Developing creative responses to BP’s sponsorship of Hull City of Culture 2017
When: 7-9.30pm Wednesday 7th September 2016
Where: The Hive @ The Annex, Community Enterprise Centre, Cottingham Road, Hull HU5 2DH
Facebook event: https://www.facebook.com/events/1677508049241588/
Let us know you’re coming by emailing email@example.com or Sam at firstname.lastname@example.org and please spread the word!
Are you concerned that Hull City of Culture is being sponsored by one of the world’s most notorious and unethical companies, BP? Just as major arts organisations like Tate and the Edinburgh International Festival are severing their links with Big Oil, we are about to see BP’s logo plastered all over our city’s incredible arts and culture scene – for a whole year.
The movement to end oil sponsorship of the arts has snowballed in recent months, with major names in the worlds of arts, science and politics adding their voices. An explosion of creatively disobedient performances have turned famous oil-sponsored spaces such as the British Museum’s Great Court, Tate Britain and the Scottish National Portrait Gallery into sites of radical storytelling, guerrilla education and colourful resistance.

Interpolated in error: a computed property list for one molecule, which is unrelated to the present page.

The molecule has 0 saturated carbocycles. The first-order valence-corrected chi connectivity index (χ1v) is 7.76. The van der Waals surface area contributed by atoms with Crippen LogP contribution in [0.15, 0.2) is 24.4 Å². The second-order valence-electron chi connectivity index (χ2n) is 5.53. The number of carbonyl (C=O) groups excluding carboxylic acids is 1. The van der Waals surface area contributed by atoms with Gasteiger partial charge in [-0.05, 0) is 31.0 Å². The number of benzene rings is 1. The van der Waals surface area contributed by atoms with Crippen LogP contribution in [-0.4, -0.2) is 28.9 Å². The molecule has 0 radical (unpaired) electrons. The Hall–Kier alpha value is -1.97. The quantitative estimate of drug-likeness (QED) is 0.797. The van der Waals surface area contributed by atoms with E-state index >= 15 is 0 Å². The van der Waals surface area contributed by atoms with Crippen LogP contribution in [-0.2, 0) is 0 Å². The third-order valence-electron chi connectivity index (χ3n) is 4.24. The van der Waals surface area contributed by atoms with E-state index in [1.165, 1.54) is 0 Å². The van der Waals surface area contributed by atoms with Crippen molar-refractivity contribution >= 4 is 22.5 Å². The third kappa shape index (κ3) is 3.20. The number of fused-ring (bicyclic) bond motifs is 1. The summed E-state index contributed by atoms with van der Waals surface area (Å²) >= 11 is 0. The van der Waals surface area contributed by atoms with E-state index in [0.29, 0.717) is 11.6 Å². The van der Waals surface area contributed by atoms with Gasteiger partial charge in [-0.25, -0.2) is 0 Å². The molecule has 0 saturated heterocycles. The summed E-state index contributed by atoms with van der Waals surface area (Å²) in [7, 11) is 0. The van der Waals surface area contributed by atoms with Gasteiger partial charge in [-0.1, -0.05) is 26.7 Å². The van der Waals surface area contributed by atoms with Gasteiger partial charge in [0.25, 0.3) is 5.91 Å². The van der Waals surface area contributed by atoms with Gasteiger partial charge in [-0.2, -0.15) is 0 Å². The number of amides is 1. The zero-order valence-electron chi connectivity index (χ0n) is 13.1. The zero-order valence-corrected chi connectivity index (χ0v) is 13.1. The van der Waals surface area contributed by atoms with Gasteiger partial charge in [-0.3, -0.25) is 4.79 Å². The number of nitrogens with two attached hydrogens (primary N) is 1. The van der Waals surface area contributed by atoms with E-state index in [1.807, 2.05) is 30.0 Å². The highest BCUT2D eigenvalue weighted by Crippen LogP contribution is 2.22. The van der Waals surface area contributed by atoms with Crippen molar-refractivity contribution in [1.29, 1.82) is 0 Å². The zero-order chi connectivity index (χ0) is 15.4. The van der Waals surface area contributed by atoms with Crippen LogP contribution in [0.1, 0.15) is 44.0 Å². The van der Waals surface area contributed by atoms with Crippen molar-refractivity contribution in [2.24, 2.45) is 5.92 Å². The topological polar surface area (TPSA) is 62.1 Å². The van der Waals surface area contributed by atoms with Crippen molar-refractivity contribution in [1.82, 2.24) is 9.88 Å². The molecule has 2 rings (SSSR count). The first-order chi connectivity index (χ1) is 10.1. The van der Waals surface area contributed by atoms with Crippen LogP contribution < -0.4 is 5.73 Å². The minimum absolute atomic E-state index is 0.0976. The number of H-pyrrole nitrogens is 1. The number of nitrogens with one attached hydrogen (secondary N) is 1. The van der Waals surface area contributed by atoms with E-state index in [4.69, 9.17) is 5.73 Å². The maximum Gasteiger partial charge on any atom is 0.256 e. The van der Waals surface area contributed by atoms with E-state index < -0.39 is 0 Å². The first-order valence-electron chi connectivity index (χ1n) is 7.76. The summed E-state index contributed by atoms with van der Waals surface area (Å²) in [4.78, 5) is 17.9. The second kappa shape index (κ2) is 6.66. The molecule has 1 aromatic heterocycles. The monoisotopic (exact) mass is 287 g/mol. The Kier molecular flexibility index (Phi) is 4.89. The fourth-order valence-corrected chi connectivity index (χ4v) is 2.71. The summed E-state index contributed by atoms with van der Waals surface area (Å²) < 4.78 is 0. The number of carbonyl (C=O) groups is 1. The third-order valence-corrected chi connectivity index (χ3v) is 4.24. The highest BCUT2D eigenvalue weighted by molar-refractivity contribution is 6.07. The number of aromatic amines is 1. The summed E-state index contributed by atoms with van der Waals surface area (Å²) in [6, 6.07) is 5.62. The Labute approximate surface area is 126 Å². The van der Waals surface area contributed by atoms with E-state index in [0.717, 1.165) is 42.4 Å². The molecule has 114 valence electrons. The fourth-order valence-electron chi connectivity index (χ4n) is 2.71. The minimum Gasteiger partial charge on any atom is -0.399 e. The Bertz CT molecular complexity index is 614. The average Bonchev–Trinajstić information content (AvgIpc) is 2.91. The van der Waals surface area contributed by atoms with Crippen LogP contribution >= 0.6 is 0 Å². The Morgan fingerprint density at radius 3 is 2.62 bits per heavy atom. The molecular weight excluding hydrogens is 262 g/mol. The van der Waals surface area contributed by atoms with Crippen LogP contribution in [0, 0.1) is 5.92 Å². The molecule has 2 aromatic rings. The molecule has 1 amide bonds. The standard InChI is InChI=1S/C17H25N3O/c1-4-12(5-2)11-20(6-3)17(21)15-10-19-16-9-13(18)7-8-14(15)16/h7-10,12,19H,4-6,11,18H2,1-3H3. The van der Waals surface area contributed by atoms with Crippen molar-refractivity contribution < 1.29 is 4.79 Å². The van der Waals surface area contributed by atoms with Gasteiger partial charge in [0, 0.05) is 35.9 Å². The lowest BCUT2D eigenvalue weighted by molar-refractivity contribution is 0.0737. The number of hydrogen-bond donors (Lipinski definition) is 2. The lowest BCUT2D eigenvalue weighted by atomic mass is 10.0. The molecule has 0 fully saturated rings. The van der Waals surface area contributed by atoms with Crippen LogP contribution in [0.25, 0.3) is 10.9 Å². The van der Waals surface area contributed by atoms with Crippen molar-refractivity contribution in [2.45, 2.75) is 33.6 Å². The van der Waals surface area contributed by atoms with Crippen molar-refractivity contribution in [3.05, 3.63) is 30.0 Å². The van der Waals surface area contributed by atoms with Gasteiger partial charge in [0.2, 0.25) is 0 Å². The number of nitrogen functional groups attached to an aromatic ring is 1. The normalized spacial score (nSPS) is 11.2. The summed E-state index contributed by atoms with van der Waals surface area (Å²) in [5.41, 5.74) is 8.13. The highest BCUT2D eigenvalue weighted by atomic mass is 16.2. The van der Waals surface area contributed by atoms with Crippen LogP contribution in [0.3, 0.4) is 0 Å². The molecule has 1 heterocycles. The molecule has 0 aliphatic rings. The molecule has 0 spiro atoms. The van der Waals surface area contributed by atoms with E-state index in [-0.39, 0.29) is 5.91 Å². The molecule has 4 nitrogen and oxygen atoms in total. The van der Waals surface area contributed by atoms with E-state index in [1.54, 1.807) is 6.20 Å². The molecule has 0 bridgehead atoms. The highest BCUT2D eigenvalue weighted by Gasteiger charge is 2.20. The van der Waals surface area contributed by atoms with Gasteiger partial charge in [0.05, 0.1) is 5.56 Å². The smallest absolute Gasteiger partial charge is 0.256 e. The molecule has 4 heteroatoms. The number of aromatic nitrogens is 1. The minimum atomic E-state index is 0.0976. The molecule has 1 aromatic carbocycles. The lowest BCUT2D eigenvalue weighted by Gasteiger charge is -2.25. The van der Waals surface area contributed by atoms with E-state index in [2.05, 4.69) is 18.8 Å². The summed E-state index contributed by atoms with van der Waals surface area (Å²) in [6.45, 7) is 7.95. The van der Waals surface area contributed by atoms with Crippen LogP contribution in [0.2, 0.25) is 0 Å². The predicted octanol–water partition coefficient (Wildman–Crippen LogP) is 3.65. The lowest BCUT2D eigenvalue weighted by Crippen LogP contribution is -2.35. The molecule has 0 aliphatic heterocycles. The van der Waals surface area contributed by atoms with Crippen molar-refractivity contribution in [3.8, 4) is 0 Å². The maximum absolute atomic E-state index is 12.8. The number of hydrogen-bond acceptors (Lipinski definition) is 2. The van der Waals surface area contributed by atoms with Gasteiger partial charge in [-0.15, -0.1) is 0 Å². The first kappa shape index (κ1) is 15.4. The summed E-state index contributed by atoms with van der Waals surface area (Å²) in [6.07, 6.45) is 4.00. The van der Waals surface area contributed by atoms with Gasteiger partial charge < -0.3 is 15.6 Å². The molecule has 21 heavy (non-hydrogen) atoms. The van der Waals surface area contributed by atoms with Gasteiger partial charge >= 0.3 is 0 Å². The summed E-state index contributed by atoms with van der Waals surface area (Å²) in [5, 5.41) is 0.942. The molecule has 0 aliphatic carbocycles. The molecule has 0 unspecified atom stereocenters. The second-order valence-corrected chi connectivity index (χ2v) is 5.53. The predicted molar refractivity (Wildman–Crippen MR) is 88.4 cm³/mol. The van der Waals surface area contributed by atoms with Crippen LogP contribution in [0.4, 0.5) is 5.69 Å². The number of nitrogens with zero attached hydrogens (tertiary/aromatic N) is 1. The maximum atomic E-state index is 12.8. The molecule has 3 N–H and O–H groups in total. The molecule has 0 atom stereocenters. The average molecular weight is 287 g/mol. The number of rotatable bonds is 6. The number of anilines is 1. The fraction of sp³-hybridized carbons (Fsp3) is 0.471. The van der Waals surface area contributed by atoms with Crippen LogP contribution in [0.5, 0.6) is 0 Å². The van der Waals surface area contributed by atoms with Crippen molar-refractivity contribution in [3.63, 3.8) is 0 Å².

Now it’s Hull’s turn!
This meeting is organised by a group of Hull-based artists and activists who want to develop creative ways to raise concerns about BP’s sponsorship next year. We will be joined by two ‘actorvists’ from theatrical protest group ‘BP or not BP?’ who will contribute ideas, information and inspiration to a discussion about how artists, culture sector workers, activists and culture-lovers in and around Hull can take fun and creative action to counter BP’s ‘artwashing’ campaign in our city.
About BP or not BP?:
BP or not BP? emerged in 2012 with a series of Shakespearean stage invasions before BP-sponsored plays at the Royal Shakespeare Company, gaining support from members of the cast and company. This growing troupe of ‘actorvists’ now perform regularly in museums, galleries and other oil-sponsored spaces in London and Edinburgh. Their performances have ranged from rampaging BP vikings to powerful performance art, via pop-up exhibitions by rebel curators and, most recently, a bevvy of BP-loving merfolk taking over the British Museum with their siren songs…
All their performances have the aim of entertaining, educating and engaging audiences on the issues around BP’s destructive business practices, its dodgy political manouvering and the urgency of climate change. They have also worked to highlight questions around personal and organisational ethics and the importance of active solidarity with frontline struggles against BP and the rest of the fossil fuel industry.